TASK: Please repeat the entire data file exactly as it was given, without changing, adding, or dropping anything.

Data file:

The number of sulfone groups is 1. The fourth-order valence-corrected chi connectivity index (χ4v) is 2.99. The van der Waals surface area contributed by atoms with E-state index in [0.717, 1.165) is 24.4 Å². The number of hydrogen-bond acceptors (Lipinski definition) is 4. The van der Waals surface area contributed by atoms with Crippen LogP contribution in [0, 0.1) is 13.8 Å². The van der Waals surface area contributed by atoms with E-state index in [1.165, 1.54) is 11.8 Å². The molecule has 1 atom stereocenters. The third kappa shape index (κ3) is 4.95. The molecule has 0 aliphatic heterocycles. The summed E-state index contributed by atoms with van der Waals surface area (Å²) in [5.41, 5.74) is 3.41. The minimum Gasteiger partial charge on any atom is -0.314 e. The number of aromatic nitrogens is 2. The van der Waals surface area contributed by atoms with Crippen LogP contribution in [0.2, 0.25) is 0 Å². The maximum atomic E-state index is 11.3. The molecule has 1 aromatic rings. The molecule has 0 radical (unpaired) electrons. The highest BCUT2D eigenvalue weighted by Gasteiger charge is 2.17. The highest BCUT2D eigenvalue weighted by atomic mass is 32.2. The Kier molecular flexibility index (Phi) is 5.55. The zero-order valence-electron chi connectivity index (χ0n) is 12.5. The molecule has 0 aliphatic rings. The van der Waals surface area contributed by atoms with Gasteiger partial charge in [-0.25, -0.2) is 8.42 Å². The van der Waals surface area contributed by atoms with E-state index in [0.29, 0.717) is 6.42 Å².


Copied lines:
The number of sulfone groups is 1. The fourth-order valence-corrected chi connectivity index (χ4v) is 2.99. The van der Waals surface area contributed by atoms with E-state index in [0.717, 1.165) is 24.4 Å². The number of hydrogen-bond acceptors (Lipinski definition) is 4. The van der Waals surface area contributed by atoms with Crippen LogP contribution in [0, 0.1) is 13.8 Å². The van der Waals surface area contributed by atoms with E-state index in [1.165, 1.54) is 11.8 Å². The molecule has 1 atom stereocenters. The third kappa shape index (κ3) is 4.95. The molecule has 0 aliphatic heterocycles. The summed E-state index contributed by atoms with van der Waals surface area (Å²) in [5.41, 5.74) is 3.41. The minimum Gasteiger partial charge on any atom is -0.314 e. The number of aromatic nitrogens is 2. The van der Waals surface area contributed by atoms with Crippen LogP contribution in [0.2, 0.25) is 0 Å². The maximum atomic E-state index is 11.3. The molecule has 1 aromatic rings. The molecule has 0 radical (unpaired) electrons. The highest BCUT2D eigenvalue weighted by Gasteiger charge is 2.17. The highest BCUT2D eigenvalue weighted by atomic mass is 32.2. The Kier molecular flexibility index (Phi) is 5.55. The zero-order valence-electron chi connectivity index (χ0n) is 12.5. The molecule has 0 aliphatic rings. The van der Waals surface area contributed by atoms with Gasteiger partial charge in [-0.25, -0.2) is 8.42 Å². The van der Waals surface area contributed by atoms with E-state index in [0.29, 0.717) is 6.42 Å².